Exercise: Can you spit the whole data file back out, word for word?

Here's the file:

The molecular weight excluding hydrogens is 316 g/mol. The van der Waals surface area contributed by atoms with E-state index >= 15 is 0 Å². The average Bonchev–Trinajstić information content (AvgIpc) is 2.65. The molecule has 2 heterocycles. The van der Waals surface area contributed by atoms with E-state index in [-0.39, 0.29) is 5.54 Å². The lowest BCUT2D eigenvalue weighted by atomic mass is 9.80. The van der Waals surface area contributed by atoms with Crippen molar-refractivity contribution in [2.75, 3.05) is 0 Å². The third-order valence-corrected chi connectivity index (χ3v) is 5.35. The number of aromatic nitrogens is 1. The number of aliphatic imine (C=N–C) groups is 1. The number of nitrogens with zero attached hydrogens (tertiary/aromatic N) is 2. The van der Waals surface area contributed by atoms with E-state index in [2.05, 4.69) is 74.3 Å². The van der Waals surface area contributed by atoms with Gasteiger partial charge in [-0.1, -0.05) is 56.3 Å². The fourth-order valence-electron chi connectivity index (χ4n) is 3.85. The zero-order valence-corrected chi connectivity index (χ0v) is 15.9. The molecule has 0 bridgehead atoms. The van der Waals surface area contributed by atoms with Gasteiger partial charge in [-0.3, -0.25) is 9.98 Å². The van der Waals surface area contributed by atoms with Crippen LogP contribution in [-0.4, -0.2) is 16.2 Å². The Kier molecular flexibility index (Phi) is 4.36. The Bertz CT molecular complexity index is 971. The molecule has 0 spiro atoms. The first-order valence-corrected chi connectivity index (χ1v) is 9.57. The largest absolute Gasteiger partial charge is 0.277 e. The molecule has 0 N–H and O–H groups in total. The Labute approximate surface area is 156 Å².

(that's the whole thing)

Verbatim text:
The molecular weight excluding hydrogens is 316 g/mol. The van der Waals surface area contributed by atoms with E-state index >= 15 is 0 Å². The average Bonchev–Trinajstić information content (AvgIpc) is 2.65. The molecule has 2 heterocycles. The van der Waals surface area contributed by atoms with E-state index in [-0.39, 0.29) is 5.54 Å². The lowest BCUT2D eigenvalue weighted by atomic mass is 9.80. The van der Waals surface area contributed by atoms with Crippen molar-refractivity contribution in [2.75, 3.05) is 0 Å². The third-order valence-corrected chi connectivity index (χ3v) is 5.35. The number of aromatic nitrogens is 1. The number of aliphatic imine (C=N–C) groups is 1. The number of nitrogens with zero attached hydrogens (tertiary/aromatic N) is 2. The van der Waals surface area contributed by atoms with E-state index in [2.05, 4.69) is 74.3 Å². The van der Waals surface area contributed by atoms with Gasteiger partial charge in [-0.1, -0.05) is 56.3 Å². The fourth-order valence-electron chi connectivity index (χ4n) is 3.85. The zero-order valence-corrected chi connectivity index (χ0v) is 15.9. The molecule has 0 bridgehead atoms. The van der Waals surface area contributed by atoms with Gasteiger partial charge in [-0.3, -0.25) is 9.98 Å². The van der Waals surface area contributed by atoms with Crippen LogP contribution in [-0.4, -0.2) is 16.2 Å². The Kier molecular flexibility index (Phi) is 4.36. The Bertz CT molecular complexity index is 971. The molecule has 0 spiro atoms. The first-order valence-corrected chi connectivity index (χ1v) is 9.57. The largest absolute Gasteiger partial charge is 0.277 e. The molecule has 0 N–H and O–H groups in total. The Labute approximate surface area is 156 Å².